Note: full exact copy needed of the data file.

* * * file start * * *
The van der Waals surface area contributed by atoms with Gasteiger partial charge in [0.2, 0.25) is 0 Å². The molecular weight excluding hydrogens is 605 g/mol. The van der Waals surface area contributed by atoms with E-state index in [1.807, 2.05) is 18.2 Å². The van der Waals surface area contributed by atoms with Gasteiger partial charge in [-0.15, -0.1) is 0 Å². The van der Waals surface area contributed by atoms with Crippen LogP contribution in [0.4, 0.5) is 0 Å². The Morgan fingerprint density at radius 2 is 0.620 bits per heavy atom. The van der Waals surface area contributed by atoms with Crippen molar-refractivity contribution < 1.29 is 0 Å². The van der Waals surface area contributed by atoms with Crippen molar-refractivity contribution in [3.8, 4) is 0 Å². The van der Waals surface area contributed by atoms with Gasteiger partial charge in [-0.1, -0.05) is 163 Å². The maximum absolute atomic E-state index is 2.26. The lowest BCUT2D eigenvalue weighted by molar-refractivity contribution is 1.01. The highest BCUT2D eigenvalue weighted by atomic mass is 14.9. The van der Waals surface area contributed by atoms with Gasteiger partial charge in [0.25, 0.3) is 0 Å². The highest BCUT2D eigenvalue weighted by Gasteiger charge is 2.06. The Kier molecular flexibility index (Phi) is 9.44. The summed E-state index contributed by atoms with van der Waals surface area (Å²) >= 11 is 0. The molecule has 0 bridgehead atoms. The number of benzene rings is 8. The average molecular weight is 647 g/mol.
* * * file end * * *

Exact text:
The van der Waals surface area contributed by atoms with Gasteiger partial charge in [0.2, 0.25) is 0 Å². The molecular weight excluding hydrogens is 605 g/mol. The van der Waals surface area contributed by atoms with E-state index in [1.807, 2.05) is 18.2 Å². The van der Waals surface area contributed by atoms with Gasteiger partial charge in [-0.15, -0.1) is 0 Å². The van der Waals surface area contributed by atoms with Crippen LogP contribution in [0.4, 0.5) is 0 Å². The Morgan fingerprint density at radius 2 is 0.620 bits per heavy atom. The van der Waals surface area contributed by atoms with Crippen molar-refractivity contribution < 1.29 is 0 Å². The van der Waals surface area contributed by atoms with Crippen molar-refractivity contribution in [3.8, 4) is 0 Å². The van der Waals surface area contributed by atoms with Gasteiger partial charge in [-0.1, -0.05) is 163 Å². The maximum absolute atomic E-state index is 2.26. The lowest BCUT2D eigenvalue weighted by molar-refractivity contribution is 1.01. The highest BCUT2D eigenvalue weighted by atomic mass is 14.9. The van der Waals surface area contributed by atoms with Gasteiger partial charge in [0.25, 0.3) is 0 Å². The highest BCUT2D eigenvalue weighted by Gasteiger charge is 2.06. The Kier molecular flexibility index (Phi) is 9.44. The summed E-state index contributed by atoms with van der Waals surface area (Å²) >= 11 is 0. The molecule has 0 bridgehead atoms. The number of benzene rings is 8. The average molecular weight is 647 g/mol.